New ordinand reflects on his journey to faith

Ordinations 2017

Martin Little followed God’s call to ordained ministry, somewhat reluctantly at first.

As a former indie-band leader in Edinburgh, Martin enjoyed releasing his own music and playing gigs in the USA. It was whilst he was playing in the band that he became a Christian, and although he misses the guitar solos, he says that God had other plans for his life. 

Powerful experiences of God have shaped the decisions he has taken and in July 2017 Martin was ordained a deacon in the Church of England. He explains in more detail his journey to faith and the priesthood.

I grew up in the Roman Catholic Church in Scotland but wandered away in my teens. I started asking questions and wanted to find out answers for myself. I spent ten years away from church but continued to have conversations at university. I guess God was always on my case!

I eventually came to faith myself when I was 24 through an evangelical Scottish Episcopal Church in Edinburgh when a friend invited me along to an Alpha course.

It was here that I experienced God in a really powerful way. I had been going through a particularly hard time and felt a very great burden of guilt about a particular thing I’d done. I cried out to God and asked him to take that away. I felt all of the guilt wash away there and then and at that moment I knew I was converted and soon committed myself to following Jesus.

One of the lovely things about that moment; the moment at which I had that experience of feeling the guilt being taken away, I remembered the words from my childhood in the Roman Catholic Church: “Lamb of God, you take away the sin of the world.” There was a lovely sense of God bringing together my faith and making it truly personal to me.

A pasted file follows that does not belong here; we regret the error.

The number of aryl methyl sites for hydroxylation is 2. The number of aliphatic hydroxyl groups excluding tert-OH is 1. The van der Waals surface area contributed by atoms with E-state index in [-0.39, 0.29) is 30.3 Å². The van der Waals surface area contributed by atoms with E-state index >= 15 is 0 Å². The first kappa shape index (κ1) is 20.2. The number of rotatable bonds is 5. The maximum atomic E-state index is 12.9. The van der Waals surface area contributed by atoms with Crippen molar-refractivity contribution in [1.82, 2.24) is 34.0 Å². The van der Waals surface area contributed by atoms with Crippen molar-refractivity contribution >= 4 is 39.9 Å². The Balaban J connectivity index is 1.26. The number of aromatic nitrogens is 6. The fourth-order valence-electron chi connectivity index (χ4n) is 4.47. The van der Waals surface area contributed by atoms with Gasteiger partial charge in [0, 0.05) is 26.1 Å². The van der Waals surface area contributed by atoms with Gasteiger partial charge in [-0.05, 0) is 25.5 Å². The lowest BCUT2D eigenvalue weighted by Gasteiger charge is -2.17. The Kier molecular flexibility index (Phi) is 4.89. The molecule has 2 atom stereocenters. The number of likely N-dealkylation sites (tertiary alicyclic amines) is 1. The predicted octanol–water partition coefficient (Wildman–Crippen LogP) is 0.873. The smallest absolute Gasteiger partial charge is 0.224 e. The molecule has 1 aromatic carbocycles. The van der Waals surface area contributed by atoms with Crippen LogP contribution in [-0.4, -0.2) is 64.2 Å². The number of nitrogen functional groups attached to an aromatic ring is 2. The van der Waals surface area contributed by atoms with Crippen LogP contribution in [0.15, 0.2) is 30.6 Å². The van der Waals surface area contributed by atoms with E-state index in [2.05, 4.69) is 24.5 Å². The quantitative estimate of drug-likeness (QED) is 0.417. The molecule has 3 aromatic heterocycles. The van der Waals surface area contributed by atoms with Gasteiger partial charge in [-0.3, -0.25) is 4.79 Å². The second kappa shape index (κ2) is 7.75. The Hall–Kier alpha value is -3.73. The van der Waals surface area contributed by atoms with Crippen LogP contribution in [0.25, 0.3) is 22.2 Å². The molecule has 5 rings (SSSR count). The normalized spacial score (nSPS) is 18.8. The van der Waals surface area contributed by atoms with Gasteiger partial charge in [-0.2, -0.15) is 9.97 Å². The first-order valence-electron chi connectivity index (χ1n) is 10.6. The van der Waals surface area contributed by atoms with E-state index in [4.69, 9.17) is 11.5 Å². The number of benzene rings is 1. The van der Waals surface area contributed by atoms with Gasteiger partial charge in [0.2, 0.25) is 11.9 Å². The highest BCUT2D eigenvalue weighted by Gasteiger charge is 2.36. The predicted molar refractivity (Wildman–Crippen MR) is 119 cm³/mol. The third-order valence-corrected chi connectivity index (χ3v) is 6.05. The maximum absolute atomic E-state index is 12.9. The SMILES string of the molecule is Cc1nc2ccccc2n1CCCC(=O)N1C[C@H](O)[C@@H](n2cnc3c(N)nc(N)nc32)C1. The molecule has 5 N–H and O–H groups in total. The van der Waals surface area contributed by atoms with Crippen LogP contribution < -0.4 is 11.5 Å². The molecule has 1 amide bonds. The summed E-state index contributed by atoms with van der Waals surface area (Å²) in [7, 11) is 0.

The drawing together of those different strands is probably why I’m an Anglican; I enjoy the liturgy coupled with my experience of a personal conversion.

From Alpha at 24 to ordination at 37, it’s been a long journey. After university, I spent three years at a church Edinburgh; going along, learning more, and getting involved. That was a formative time for me.

They had a vacancy for a youth worker and someone suggested I go for it. At the time I didn’t know what I was doing with my life; I was working for the Royal Bank of Scotland which wasn’t me at all. It took me a long time to come around to the idea that God was pointing me towards ministry in the Church.

But it was another powerful experience of God speaking to me and of him saying, “I really want you to do this” that was the tipping point for me. I remember saying in prayer, “If you want me to do this you’ll have to show me.” At that moment, right there in front of me in the book of Lamentations was a verse about learning wisdom in youth – it’s one of a few instances of the word “youth” in the Bible – I took from that a clear answer from God. I went forward for the Youth role at the church and stayed in the role for five years.

Shortly afterwards, I began joining the dots towards ordained ministry and took a job as a Worship Pastor in Bath. I had applied for the job with some reluctance because of the distance; it felt like a mad decision, but God was in it and calling me towards it. If we hadn’t uprooted as a family from Edinburgh to Bath and followed God’s call, I don’t think I would have ever got around to training for ordination.

I’ve now been studying for two years, and now I’m ordained I can begin my curacy in East Clevedon Benefice.

Coming down South was significant, as was embracing being an Anglican more fully. I sometimes reflect on all of the things that had to have happened for me to be where I am today. I live my life forwards but it’s only by looking backward that it all makes sense. At the time, you have to trust that God is there in the decisions you make.

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